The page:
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Personal profile

Scholarly biography

Dr Alan Richardson has lectured at the University of Brighton since 2008. His research focuses on the physiological changes and human tolerance to severe environmental exposure.

While completing his PhD at the University of Brighton (2009), Alan worked as a research exercise physiologist on the Centre for Aviation, Space and Extreme Environment Medicine Xtreme Everest Project in 2007 and 2009, carrying out cardiopulmonary exercise testing in trekkers ascending to Everest Base Camp. He then went on to work as a Clinical Exercise Physiologist at UCLH using CPET for operative assessment.    In 2013, Alan led a research project taking 30 Sport and Exercise Science students to Peru and undertaking a large number of physiological tests before, during and after the three weeks in Peru. While in Peru students and staff helped rebuild a school and then trekked for four days to Machu Picchu.

Alan is keen to advocate dissemination and discussion of research on social media platforms such as ResearchGate and Twitter.

Research interests

Alan's research focuses on how the human body tolerates or adapts to physiological extremes. This can have a number of applications such as the use of altitude training for elite athletes, to hypoxic exposure as a means of weight loss, the use of exercise for rehabilitation of critically ill, through to repeated extreme heat exposure potentially causing cellular damage in Fire Instructors. The work of our Environmental Extremes Research Group can be found here.

Alan is currently working on a number of projects with UK and international firefighters on reducing the health impact of severe thermal and contaminant exposure. Information on the current and past projects can be found here. 

Since March Alan has been working on a COVID19 recovery time course and rehabilitation project with hospitals around the South East of England. This project aims to explore the time course of cardiopulmonary and functional capacity improvement in previously critically ill patients. 

Approach to teaching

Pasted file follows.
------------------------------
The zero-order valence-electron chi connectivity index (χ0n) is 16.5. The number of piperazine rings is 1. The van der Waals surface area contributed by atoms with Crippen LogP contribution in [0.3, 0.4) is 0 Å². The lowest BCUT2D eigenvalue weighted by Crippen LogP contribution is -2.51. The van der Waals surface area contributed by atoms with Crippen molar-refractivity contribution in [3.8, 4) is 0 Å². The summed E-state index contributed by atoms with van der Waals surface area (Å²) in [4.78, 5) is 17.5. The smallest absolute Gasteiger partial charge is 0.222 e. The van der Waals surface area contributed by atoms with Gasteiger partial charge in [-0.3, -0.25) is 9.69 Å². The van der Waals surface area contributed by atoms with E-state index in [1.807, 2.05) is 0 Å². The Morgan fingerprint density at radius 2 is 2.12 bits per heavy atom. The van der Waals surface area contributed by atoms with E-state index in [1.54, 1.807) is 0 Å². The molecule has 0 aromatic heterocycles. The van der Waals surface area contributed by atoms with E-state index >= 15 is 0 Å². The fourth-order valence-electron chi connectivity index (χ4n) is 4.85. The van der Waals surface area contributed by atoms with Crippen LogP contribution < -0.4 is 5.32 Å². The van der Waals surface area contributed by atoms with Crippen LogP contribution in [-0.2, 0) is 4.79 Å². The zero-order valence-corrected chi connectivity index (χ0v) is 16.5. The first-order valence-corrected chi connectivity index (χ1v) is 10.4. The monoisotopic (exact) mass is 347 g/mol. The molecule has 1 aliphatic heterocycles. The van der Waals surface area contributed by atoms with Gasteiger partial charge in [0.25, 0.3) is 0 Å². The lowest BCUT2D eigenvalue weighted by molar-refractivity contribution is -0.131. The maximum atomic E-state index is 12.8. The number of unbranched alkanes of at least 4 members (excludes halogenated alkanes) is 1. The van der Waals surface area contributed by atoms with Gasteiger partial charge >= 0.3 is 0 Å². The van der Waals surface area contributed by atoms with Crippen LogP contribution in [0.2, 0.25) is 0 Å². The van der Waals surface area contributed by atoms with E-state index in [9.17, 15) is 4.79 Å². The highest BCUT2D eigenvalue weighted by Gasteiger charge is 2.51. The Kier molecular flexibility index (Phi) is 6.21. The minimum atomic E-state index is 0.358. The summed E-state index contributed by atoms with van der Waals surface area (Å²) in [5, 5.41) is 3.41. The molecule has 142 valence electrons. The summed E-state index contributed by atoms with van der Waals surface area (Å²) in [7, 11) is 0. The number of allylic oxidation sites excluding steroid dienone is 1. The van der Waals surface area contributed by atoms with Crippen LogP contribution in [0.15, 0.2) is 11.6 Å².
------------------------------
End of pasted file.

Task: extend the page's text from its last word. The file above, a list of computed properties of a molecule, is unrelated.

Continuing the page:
I really try to make my lectures as entertaining as possible. I remember back to when I was a student and try to think of what made me engage and remember content. I think the key to lecturing is not to try and get too much across in a short space of time, but get key information across so that students can understand the content.

I also realise that keeping attention and making sure content is understood by all is really difficult, so I try to break up large group lectures into a number of chunks separated by activities that check understanding and allow students to verbalise what has just been discussed.

I prefer to then engage the students in laboratory sessions to develop what they have learned in the theory-based lectures. Students learn far better through doing and applying what they do to theory. That is why we try to encourage students at Brighton into the labs as much as possible.


Supervisory Interests

At present i am currently looking to help supervise students interested in physiological extremes such as critical illness rehabilitation or extreme environment exposure for occupational and health based applications.

Education/Academic qualification

PhD, University of Brighton

Award Date: 13 Oct 2010

External positions

External Examiner MSc Applied Physiology, University of Chichester

1 Oct 20181 Oct 2022

External Examiner BSc Sport and Exercise Science, University of Kent

1 Jun 20181 Jun 2022


  • QP Physiology
  • RZ Other systems of medicine
  • U Military Science (General)


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